My loyal readers may recall that in two separate occasions, I discussed a company in North Carolina called HSM that chose to send its employees to India and Costa Rica for medical care under their self-insured health care plan.
The two previous articles, US Companies Look to ‘Medical Tourism’ To Cut Costs and Self-Insured Employers and Medical Travel: One Company’s Experience came out of an interview in Business Insurance.com that was conducted by the author and the Director of Benefits for HSM, Tim Isenhower.
This morning, my good friend Laura Carabello of US Domestic Medical Travel.com published another interview with Tim, adding two more locations to their medical travel portfolio, Cancun and the Cayman Islands.
The interview is reproduced verbatim below, and pay attention to one point Tim makes about his company’s workers’ comp costs, a point I mentioned previously and cite as a basis for considering implementing medical travel into workers’ comp.
Here is the interview:
SPOTLIGHT: Tim Isenhower, Director of Benefits, HSM
Spotlight U.S. Domestic by Editor – March 20, 2018
About Tim Isenhower
Tim Isenhower, Director of Benefits – has worked with HSM and their self-insured health insurance for the past 25 years. Managing a self-insured health plan through the 90’s to today has provided him the opportunity to think out of the box for reduced healthcare cost programs including direct contracting, on site clinics, chronic disease management, and medical tourism. With IndUShealth, Tim and HSM were pioneers in self-insured companies offering medical tourism, as was presented on ABC News and Nightline.
HSM is a privately-owned holding company based in Hickory, North Carolina, that specializes through its subsidiaries, in the manufacture of components for the furniture, bedding, transportation, packaging and healthcare industries, and the design and construction of automated production machinery for the bedding, apparel, aerospace and other industries.
Medical Travel Today (MTT): As a pioneer in the medical travel phenomenon, your story and your company’s role is so intriguing.
Tim Isenhower (TI): We are a manufacturing company and have had facilities coast to coast, as well as technologies in small towns and big cities. We were negotiating discount rates with hospitals across the country, where prices varied based on location.
I went to a human resource seminar in Raleigh in 2007 and Rajesh Rao’s company, Indus Health, was presenting medical travel to India as an option for employers. I went to India with Raj and his team, and got a physical exam which took less than six hours. In the U.S., this type of physical would have taken a month, from schedule to results.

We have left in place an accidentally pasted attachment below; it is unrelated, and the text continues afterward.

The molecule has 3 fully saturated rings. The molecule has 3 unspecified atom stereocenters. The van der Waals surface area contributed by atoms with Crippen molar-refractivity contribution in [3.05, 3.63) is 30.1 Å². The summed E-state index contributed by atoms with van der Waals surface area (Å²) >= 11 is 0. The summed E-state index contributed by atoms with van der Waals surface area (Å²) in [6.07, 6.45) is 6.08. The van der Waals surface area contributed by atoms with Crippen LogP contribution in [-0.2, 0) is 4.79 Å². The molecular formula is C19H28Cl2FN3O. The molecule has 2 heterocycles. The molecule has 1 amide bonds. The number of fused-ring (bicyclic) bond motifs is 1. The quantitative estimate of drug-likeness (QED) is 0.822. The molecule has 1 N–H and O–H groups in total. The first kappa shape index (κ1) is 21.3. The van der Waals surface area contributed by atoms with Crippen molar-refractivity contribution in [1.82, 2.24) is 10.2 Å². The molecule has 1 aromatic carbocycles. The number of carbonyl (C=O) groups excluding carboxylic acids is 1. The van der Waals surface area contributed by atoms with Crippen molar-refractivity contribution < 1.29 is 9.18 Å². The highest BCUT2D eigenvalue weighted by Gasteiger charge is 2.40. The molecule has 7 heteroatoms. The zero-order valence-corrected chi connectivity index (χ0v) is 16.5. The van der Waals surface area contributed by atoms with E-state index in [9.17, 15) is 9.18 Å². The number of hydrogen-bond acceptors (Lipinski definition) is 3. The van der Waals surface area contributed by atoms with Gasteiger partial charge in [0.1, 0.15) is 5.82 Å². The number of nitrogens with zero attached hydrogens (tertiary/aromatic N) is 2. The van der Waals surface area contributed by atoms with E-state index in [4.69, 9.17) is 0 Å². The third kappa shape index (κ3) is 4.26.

So, we began offering medical travel to India for our employees during our annual enrollment process. We told them that if they chose to have a medical procedure done in India we would pay 100 percent, including travel with a companion.
We got no takers in the beginning. But at one of our final meetings, a fork lift driver from one our plants volunteered to have a knee replacement done in India – he simply couldn’t afford to have it done in the U.S.
He had never even been inside an airport, so I went with him and his travel companion. I was a little nervous because he had no experience traveling. But we got to India, and he actually did very well. He was impressed by the level of treatment he received.
When he returned home, he wrote a testimonial for our company newsletter. After that, more of our employees started traveling to India.
Soon word-of-mouth inspired more of them to get their surgeries in India because they saw what a positive experience it was.
MTT: So why did you shift your destination away from India?
TI: The cultural differences and distance resulted in many of our employees becoming homesick.
So, we started looking closer to home for medical care options. We have a large Hispanic population and Costa Rica had a history of high quality healthcare. We chose that area as the new medical travel destination.